I am thinking of “running the snack bar,” however fancy it might be, as a kind of commitment you would take on. I want to stack up value on this second metaphor, being, very possibly, more kind to it that I was to the “watching the show” metaphor.
- Maybe you really like running the snack bar. You like the ordering and the selling and the customers.
- Maybe you make a lot of money running the snack bar and it balances out what would otherwise be an inadequate family income.
- Maybe you need the money for a life-saving operation for your mother. See what I mean about piling on for this metaphor?
- Maybe you are filling in for your daughter who was supposed to be at the snack bar and has just fallen ill and who will lose her job if the manager finds out she missed the evening?
- How about all of them together?
This is not a show you are going to get tired of watching. This is something you are “doing” in a way that most “watching the show” is not.  Beyond just the doing, it might be something you like doing. And it might be something you really need to do. It might be an act of compassion toward, say, your daughter.
And running the snack bar might not just be doing, rather than doing nothing, and it might not just be remunerative, but it might also be really important. It might be, for instance, serving other people in an important way.  That might matter for a very long time. It might not be much different from serving your neighbors or serving your friends. The picture below was taken at the Metropolitan Opera…uh…”snack bar” at intermission.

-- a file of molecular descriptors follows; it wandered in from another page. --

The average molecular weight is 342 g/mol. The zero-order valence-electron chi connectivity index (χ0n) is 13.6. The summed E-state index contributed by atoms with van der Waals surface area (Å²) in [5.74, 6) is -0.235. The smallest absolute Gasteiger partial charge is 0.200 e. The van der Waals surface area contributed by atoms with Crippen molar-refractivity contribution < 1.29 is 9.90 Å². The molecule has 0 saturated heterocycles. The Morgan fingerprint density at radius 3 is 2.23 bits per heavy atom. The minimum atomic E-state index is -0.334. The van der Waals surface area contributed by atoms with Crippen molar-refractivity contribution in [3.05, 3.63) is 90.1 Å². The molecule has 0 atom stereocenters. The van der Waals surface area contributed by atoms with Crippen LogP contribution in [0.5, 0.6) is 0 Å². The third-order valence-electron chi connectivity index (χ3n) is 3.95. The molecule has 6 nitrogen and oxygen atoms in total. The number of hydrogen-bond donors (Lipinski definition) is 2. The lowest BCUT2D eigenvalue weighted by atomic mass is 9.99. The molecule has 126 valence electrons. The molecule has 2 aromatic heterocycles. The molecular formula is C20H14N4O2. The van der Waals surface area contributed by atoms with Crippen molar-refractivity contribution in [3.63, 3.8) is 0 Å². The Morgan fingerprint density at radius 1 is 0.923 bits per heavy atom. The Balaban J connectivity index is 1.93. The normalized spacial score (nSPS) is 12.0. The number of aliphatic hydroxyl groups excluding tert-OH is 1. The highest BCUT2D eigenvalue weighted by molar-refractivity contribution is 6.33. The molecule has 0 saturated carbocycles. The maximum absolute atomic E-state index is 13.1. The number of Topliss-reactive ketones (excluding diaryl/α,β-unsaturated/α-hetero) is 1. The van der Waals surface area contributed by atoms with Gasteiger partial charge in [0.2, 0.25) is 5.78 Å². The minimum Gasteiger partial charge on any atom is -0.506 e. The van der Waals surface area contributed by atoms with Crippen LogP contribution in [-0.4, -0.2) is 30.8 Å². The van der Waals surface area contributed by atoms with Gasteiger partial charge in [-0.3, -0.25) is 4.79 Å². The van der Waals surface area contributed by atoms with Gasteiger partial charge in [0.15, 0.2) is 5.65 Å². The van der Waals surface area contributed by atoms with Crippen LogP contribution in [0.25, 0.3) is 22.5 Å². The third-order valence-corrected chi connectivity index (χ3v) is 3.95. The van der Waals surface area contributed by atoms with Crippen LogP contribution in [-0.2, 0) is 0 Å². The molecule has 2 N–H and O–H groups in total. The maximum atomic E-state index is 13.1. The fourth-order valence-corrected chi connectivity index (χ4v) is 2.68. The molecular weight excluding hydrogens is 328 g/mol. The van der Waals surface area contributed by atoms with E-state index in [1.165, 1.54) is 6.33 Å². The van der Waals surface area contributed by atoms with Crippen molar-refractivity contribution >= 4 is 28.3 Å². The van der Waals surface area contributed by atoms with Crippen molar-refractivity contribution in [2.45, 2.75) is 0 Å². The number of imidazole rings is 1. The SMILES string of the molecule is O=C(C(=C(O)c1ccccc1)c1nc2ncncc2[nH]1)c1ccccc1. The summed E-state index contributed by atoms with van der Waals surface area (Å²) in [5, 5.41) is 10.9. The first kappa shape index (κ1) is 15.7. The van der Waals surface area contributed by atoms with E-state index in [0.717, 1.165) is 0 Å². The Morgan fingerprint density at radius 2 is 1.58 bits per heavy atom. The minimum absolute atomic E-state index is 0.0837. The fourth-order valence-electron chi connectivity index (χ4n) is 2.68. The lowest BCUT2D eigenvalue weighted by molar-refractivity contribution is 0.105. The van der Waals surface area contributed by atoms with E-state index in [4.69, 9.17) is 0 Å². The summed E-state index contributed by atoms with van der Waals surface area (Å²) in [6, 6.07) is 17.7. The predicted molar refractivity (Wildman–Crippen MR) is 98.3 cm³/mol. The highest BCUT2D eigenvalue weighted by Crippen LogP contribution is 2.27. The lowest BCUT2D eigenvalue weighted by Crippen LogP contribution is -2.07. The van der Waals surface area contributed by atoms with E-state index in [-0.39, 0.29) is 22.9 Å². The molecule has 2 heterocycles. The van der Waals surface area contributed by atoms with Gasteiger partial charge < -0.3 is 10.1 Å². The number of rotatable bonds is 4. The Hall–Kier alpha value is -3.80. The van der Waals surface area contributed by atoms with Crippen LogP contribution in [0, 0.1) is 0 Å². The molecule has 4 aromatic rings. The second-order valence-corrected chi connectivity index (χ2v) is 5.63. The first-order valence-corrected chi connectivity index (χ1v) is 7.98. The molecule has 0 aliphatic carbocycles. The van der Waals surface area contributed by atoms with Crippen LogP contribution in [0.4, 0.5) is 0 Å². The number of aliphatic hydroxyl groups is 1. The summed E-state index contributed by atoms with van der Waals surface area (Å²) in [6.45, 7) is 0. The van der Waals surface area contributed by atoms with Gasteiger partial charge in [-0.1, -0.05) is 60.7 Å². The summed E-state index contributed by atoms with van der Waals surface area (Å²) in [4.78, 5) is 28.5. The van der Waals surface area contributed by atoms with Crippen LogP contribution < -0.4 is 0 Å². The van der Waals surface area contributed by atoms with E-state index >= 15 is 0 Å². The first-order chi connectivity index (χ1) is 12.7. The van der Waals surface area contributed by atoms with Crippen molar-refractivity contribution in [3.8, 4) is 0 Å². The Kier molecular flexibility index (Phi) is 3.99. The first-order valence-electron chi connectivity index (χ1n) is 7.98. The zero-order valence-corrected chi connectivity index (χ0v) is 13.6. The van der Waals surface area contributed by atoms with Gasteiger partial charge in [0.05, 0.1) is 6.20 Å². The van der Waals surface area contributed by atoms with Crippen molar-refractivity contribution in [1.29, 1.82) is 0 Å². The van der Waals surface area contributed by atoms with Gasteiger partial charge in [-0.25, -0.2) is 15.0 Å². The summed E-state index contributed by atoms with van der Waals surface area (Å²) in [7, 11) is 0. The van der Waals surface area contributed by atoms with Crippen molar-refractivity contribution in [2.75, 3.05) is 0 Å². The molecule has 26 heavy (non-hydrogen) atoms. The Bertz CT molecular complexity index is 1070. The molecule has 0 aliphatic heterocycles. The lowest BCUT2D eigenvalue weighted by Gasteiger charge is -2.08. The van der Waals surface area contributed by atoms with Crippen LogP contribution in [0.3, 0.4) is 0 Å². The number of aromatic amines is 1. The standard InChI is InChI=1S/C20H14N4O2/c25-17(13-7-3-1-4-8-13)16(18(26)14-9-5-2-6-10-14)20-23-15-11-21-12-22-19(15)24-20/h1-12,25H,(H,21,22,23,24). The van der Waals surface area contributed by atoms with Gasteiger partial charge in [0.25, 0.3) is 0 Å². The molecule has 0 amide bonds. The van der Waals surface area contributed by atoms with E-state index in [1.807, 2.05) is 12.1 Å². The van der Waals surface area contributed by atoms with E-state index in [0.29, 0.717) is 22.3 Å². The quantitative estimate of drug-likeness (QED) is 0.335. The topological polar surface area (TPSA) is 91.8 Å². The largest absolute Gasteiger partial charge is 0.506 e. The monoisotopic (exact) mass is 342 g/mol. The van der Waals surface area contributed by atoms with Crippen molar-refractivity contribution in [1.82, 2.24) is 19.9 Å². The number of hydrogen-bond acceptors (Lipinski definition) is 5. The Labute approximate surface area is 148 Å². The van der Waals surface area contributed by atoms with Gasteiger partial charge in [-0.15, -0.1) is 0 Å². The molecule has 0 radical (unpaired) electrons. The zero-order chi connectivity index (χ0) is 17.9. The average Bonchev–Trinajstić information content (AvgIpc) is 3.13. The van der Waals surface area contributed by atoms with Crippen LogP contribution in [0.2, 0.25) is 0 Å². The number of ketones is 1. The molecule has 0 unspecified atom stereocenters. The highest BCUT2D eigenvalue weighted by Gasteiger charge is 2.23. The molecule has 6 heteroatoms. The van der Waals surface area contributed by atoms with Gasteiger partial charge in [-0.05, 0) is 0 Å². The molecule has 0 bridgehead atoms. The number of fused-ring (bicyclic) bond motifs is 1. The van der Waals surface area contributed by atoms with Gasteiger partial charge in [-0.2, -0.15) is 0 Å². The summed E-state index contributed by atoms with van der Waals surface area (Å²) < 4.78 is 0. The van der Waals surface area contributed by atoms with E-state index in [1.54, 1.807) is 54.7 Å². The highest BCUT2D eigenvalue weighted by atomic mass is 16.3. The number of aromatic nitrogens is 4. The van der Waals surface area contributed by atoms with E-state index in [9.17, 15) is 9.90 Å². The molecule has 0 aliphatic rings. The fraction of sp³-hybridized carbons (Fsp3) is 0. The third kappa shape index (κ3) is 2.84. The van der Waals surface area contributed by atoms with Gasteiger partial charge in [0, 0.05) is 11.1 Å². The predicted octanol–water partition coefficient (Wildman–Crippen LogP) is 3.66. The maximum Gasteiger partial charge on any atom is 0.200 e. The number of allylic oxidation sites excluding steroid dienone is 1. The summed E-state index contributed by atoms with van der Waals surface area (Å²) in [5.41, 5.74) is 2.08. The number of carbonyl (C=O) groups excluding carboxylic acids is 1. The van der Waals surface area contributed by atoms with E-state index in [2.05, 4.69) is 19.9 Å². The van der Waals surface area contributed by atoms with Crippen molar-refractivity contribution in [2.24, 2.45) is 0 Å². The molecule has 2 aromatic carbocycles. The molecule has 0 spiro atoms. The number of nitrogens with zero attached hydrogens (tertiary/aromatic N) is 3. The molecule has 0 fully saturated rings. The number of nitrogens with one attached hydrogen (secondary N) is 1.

In serving, as I am considering it here, you don’t just sell the product and take the money, you assess who is buying the product and where possible, you meet the person who is separated from you only by the mechanics of the transaction. And “serving” in that sense isn’t all that different from teaching, where you need to know who you are teaching and how each person learns and what will distract or defeat them. And you do what you can to reach through those difficulties and reach to the person and nurture their interest. And “serving” in that sense isn’t all that different from serving patients if you are a talented and caring doctor who understands that he or she is not just “curing diseases” but “treating persons.”
This is all “snack bar” stuff. It’s active and it might be necessary and it might, additionally, be a service you are proud to provide. And if any or all of these conditions obtain, it is not in the least like “watching the show” and hoping against hope that it is nearly over.
 Unless, of course, you do it several times yourself. I have done it three times myself, at roughly the ages of 20, 40, and 70, and I can tell you that the similarities are overwhelming. At the same time, you understand what is going on and maybe even a little about just why it feels so incredibly good.
 The elderly make up 12% of the population in a recent survey, but 18% of the suicides.
 It could be. You can be active in your investment in the performance of the show and a lot of people learn to do that. It’s just outside the metaphorical choices I am trying to arrange.
 There are two baristas who are usually at my Starbucks when I go for coffee in the morning and who have no idea what they do for me. Yeah, they sell me the coffee, but they pay attention to who I am and they feed me little scraps of who they are and those build up over time. I got a tattoo last week from an artist that one of the baristas recommended to me. “He’s really good,” she said. “You can count on his work.”